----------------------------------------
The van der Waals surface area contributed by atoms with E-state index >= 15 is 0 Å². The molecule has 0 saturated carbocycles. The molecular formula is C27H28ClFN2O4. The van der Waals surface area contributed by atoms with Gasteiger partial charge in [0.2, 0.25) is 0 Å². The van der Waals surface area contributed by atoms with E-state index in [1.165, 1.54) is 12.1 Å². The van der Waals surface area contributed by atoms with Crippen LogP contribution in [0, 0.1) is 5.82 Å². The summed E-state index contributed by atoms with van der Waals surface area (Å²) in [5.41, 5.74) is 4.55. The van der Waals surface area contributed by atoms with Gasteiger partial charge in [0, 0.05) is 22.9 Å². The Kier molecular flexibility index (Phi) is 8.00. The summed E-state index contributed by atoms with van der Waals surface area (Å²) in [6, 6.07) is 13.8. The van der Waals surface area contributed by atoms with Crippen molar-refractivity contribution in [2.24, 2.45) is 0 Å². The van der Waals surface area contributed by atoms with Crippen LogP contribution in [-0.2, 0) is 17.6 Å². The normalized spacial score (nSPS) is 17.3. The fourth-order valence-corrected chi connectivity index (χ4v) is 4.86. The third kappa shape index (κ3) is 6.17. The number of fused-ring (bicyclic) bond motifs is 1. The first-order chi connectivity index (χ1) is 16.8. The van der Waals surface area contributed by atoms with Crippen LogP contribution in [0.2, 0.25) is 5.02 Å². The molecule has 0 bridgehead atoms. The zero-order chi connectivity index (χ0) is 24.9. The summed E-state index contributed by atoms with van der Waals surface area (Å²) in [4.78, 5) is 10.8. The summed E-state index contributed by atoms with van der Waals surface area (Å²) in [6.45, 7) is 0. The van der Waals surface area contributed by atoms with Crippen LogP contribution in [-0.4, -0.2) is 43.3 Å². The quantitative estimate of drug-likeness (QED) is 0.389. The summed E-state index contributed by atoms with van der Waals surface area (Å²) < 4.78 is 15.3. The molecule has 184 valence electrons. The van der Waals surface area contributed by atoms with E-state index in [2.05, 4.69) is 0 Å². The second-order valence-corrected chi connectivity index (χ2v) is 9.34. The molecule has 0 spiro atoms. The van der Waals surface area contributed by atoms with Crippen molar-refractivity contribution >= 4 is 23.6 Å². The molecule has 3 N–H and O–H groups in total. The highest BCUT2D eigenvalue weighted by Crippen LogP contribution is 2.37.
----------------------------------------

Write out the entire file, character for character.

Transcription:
The van der Waals surface area contributed by atoms with E-state index >= 15 is 0 Å². The molecule has 0 saturated carbocycles. The molecular formula is C27H28ClFN2O4. The van der Waals surface area contributed by atoms with Gasteiger partial charge in [0.2, 0.25) is 0 Å². The van der Waals surface area contributed by atoms with E-state index in [1.165, 1.54) is 12.1 Å². The van der Waals surface area contributed by atoms with Crippen LogP contribution in [0, 0.1) is 5.82 Å². The summed E-state index contributed by atoms with van der Waals surface area (Å²) in [5.41, 5.74) is 4.55. The van der Waals surface area contributed by atoms with Gasteiger partial charge in [0, 0.05) is 22.9 Å². The Kier molecular flexibility index (Phi) is 8.00. The summed E-state index contributed by atoms with van der Waals surface area (Å²) in [6, 6.07) is 13.8. The van der Waals surface area contributed by atoms with Crippen molar-refractivity contribution in [2.24, 2.45) is 0 Å². The van der Waals surface area contributed by atoms with Crippen LogP contribution in [-0.2, 0) is 17.6 Å². The normalized spacial score (nSPS) is 17.3. The fourth-order valence-corrected chi connectivity index (χ4v) is 4.86. The third kappa shape index (κ3) is 6.17. The number of fused-ring (bicyclic) bond motifs is 1. The first-order chi connectivity index (χ1) is 16.8. The van der Waals surface area contributed by atoms with Crippen LogP contribution in [0.2, 0.25) is 5.02 Å². The molecule has 0 bridgehead atoms. The zero-order chi connectivity index (χ0) is 24.9. The summed E-state index contributed by atoms with van der Waals surface area (Å²) in [4.78, 5) is 10.8. The summed E-state index contributed by atoms with van der Waals surface area (Å²) in [6.45, 7) is 0. The van der Waals surface area contributed by atoms with Crippen LogP contribution in [-0.4, -0.2) is 43.3 Å². The quantitative estimate of drug-likeness (QED) is 0.389. The summed E-state index contributed by atoms with van der Waals surface area (Å²) < 4.78 is 15.3. The molecule has 184 valence electrons. The van der Waals surface area contributed by atoms with E-state index in [2.05, 4.69) is 0 Å². The second-order valence-corrected chi connectivity index (χ2v) is 9.34. The molecule has 0 spiro atoms. The van der Waals surface area contributed by atoms with Crippen molar-refractivity contribution >= 4 is 23.6 Å². The molecule has 3 N–H and O–H groups in total. The highest BCUT2D eigenvalue weighted by Crippen LogP contribution is 2.37.